Why Gloria Steinem Told the Audience at Create & Cultivate NYC "We are woke."

Photo by Tory Williams

Photo by Tory Williams

On Saturday evening, to a crowd of hundreds of empowered women (and a few dudes) feminist icon Gloria Steinem took the Create & Cultivate stage. Over the next 40 minutes, Steinem, in conversation with fellow famous feminist Amy Richards, chatted everything from The Golden Rule to aging to finding your path, and why now, even in what she called the face of a disastrous Trump presidency, she considers herself a forever "hope-a-colic." 

Read through for our favorite takeaways from the woman who shaped the women's movement. 

1. YOU CAN BE ADDICTED TO THE GOOD STUFF. 

The 83-year-old icon, who started her career writing under a man's name, told the C&C audience that she's a "hope-a-holic." 

"I hope we're beginning to approach the end of one structure and the beginning of another," she said in regards to the Trump administration. Adding, "When it's no longer universally human, it's political." Therein lies the motivational rub to get moving and get political. 

2. AGE AIN'T NOTHING BUT A NUMBER. 

When an audience member stood up to ask the trailblazer what she would tell her 15-year-old self, Steinem laughed and said that though age changes, the person inside does not. "You can't live in future," she shared. "Hello, you can only live in the present. We only have our five senses in the present." 

Adding, “Here's the secret of age: You’re still the same person, but after you hit 50 or 60, you’re free like you were when you were a little girl." Joking, "Except now you have money, and your own apartment.”

3. NO ONE IS TRULY ALONE. 

As a woman with a self-actualized career, Steinem never married, never had children, but surrounded herself with a sea of motivated women (including Amy Richards, who shared the stage with Steinem and worked with her on the Viceland series "Woman").

"Being an organizer is being an entrepreneur of social change," Steinem said. "But the more you tell your story, your dreams, and your entrepreneurial hopes, the more you will see that you're not alone in either your striving or your doubts. You will be better able to move forward by sharing."  

4. WOMEN NEED TO REVERSE THE GOLDEN RULE. 

Though she said that men need to follow The Golden Rule (treat others as you wish to be treated), Steinem said that women need to do the opposite. "We need to treat ourselves the way we would treat other people," she told the millennial audience. It's that simple. Be kind to yourself.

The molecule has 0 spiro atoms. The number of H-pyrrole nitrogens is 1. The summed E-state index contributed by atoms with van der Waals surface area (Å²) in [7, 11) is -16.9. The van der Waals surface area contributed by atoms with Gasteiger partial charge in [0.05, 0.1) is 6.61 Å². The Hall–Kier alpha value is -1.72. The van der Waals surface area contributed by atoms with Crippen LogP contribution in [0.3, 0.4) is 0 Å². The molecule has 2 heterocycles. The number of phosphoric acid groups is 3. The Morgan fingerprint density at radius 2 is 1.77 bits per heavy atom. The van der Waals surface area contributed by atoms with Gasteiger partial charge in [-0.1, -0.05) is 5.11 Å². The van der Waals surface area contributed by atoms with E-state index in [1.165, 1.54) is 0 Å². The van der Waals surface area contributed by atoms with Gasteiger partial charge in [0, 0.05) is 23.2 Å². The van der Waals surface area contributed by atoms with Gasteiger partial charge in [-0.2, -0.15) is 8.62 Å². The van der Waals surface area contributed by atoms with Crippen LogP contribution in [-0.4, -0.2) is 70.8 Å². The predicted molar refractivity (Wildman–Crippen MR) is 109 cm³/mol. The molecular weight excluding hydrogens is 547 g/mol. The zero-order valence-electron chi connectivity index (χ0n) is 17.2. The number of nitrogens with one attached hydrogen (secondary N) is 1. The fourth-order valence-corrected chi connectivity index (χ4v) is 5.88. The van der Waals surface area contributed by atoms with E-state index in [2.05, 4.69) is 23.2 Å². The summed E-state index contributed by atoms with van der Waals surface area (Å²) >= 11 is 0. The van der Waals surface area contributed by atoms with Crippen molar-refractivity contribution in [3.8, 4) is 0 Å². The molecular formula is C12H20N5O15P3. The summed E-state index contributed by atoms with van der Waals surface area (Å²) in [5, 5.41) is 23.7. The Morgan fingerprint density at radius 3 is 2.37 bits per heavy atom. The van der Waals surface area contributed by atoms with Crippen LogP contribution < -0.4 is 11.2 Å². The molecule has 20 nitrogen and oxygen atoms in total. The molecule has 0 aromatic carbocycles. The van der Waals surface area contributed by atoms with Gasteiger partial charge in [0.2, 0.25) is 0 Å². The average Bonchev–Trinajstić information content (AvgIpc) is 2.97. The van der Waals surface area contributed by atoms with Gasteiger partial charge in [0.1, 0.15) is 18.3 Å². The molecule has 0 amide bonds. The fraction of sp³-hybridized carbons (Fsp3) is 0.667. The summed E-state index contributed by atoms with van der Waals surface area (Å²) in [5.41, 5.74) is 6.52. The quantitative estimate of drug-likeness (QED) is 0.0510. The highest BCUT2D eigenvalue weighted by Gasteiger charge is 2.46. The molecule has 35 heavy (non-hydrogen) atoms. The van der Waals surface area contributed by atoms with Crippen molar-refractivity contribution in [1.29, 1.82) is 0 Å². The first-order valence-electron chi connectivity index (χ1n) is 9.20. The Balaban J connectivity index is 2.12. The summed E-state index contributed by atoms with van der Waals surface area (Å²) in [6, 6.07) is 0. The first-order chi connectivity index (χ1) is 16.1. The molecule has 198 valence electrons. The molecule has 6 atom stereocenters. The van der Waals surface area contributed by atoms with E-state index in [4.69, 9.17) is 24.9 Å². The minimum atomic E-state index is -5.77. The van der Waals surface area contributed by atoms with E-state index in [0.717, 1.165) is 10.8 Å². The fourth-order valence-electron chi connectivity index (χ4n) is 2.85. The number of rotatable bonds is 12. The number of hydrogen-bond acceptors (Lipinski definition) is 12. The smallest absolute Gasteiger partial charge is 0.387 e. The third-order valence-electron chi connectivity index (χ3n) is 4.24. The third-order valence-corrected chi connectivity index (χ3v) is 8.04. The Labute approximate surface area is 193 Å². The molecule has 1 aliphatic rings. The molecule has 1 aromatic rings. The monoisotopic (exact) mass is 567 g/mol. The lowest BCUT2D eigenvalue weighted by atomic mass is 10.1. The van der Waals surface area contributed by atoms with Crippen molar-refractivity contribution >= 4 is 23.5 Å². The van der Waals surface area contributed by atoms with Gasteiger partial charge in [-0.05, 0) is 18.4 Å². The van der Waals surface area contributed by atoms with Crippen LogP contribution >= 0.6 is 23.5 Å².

Photo by Becki Smith 

Photo by Becki Smith 

5. SHE'S FOUND THE GOOD IN THE FACE OF THE CURRENT ADMIN.

Steinem might have dubbed the current administration "a disaster," but she also said the sitting President is "a big-time consciousness raiser." (How's that for a hope-a-holic?) Bringing up the historical Women's March on Washington, Steinem said, "It was the first protest led by women that was joined by men." She also urged the women in the audience to, "Be honest. Speak the truth."

6. SPEAKING OF MEN, SHE'S NOT DISCOUNTING THEM FROM THE CONVO. (But she does want to change it for them.)

Steinem might have called the masculine experience a "prison" and "bonkers," but she also said that it is vital that we show males "the path to empathy." Noting that feminism benefits all people.

"They’re not supposed to show emotion or admit failure. It’s crazy and it shortens your life." She continued, "Show the ways in which it [feminism] is good for men. It lengthens their lives." She also said we need to "humanize the masculine role which is killing men. It’s not about asking for sacrifice, it’s about showing compassion. It is possible to go forward in a different way, and I think we are." 

7. SHE CALLED UPON EVERYONE TO FIND THE COMMON THREAD IN OUR HUMAN EXPERIENCE. 

The "patriarchal, hierarchical, bullshit," as Steinem calls it, has only been around for about 500 years. The social activist, who often cites indigenous cultures in her talks spoke of a time when, "People were linked. They were not ranked. Women controlled their own bodies. Languages didn’t have he and she. People were people. There was not a concept of ownership."

Arianna Schioldager is Editor-in-Chief at Create & Cultivate. You can follow her @ariannawrotethis. 

For more #CreateCultivateNYC recaps, check back this week. We'll be posting our favorite advice from the conference. 

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